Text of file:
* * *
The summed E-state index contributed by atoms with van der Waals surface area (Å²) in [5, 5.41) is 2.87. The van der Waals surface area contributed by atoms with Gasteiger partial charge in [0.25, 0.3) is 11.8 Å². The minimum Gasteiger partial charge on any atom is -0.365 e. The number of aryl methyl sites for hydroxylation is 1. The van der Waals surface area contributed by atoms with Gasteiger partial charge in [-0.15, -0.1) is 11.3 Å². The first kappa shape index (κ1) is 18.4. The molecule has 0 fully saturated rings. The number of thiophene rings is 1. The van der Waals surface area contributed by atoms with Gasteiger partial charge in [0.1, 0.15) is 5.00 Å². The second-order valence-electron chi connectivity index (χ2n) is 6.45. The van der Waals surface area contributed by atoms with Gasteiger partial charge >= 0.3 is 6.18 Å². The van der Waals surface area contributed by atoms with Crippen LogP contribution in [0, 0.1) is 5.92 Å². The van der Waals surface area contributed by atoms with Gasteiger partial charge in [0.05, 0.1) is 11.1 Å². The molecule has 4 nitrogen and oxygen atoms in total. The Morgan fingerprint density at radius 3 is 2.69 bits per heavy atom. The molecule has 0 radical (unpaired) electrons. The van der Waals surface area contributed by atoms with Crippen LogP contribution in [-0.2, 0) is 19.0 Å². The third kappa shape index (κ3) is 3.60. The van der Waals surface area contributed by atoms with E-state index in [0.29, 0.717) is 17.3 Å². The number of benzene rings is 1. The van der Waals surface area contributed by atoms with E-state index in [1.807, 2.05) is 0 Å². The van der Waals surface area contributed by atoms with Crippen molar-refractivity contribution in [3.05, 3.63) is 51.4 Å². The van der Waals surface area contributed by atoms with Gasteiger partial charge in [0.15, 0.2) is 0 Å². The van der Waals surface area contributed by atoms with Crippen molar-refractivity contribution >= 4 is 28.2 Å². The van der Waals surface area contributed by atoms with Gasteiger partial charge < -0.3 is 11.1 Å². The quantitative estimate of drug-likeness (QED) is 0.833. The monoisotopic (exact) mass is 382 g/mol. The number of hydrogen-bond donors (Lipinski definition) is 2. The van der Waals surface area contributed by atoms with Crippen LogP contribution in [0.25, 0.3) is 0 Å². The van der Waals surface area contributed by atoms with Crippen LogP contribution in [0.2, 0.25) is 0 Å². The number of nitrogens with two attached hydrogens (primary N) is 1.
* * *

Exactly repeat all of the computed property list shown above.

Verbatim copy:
The summed E-state index contributed by atoms with van der Waals surface area (Å²) in [5, 5.41) is 2.87. The van der Waals surface area contributed by atoms with Gasteiger partial charge in [0.25, 0.3) is 11.8 Å². The minimum Gasteiger partial charge on any atom is -0.365 e. The number of aryl methyl sites for hydroxylation is 1. The van der Waals surface area contributed by atoms with Gasteiger partial charge in [-0.15, -0.1) is 11.3 Å². The first kappa shape index (κ1) is 18.4. The molecule has 0 fully saturated rings. The number of thiophene rings is 1. The van der Waals surface area contributed by atoms with Gasteiger partial charge in [0.1, 0.15) is 5.00 Å². The second-order valence-electron chi connectivity index (χ2n) is 6.45. The van der Waals surface area contributed by atoms with Gasteiger partial charge >= 0.3 is 6.18 Å². The van der Waals surface area contributed by atoms with Crippen LogP contribution in [0, 0.1) is 5.92 Å². The van der Waals surface area contributed by atoms with Gasteiger partial charge in [0.05, 0.1) is 11.1 Å². The molecule has 4 nitrogen and oxygen atoms in total. The Morgan fingerprint density at radius 3 is 2.69 bits per heavy atom. The molecule has 0 radical (unpaired) electrons. The van der Waals surface area contributed by atoms with Crippen LogP contribution in [-0.2, 0) is 19.0 Å². The third kappa shape index (κ3) is 3.60. The van der Waals surface area contributed by atoms with E-state index in [0.29, 0.717) is 17.3 Å². The number of benzene rings is 1. The van der Waals surface area contributed by atoms with E-state index in [1.807, 2.05) is 0 Å². The van der Waals surface area contributed by atoms with Crippen molar-refractivity contribution in [3.05, 3.63) is 51.4 Å². The van der Waals surface area contributed by atoms with Gasteiger partial charge in [0.15, 0.2) is 0 Å². The van der Waals surface area contributed by atoms with Crippen molar-refractivity contribution >= 4 is 28.2 Å². The van der Waals surface area contributed by atoms with Gasteiger partial charge < -0.3 is 11.1 Å². The quantitative estimate of drug-likeness (QED) is 0.833. The monoisotopic (exact) mass is 382 g/mol. The number of hydrogen-bond donors (Lipinski definition) is 2. The van der Waals surface area contributed by atoms with Crippen LogP contribution in [0.25, 0.3) is 0 Å². The van der Waals surface area contributed by atoms with Crippen LogP contribution in [0.2, 0.25) is 0 Å². The number of nitrogens with two attached hydrogens (primary N) is 1.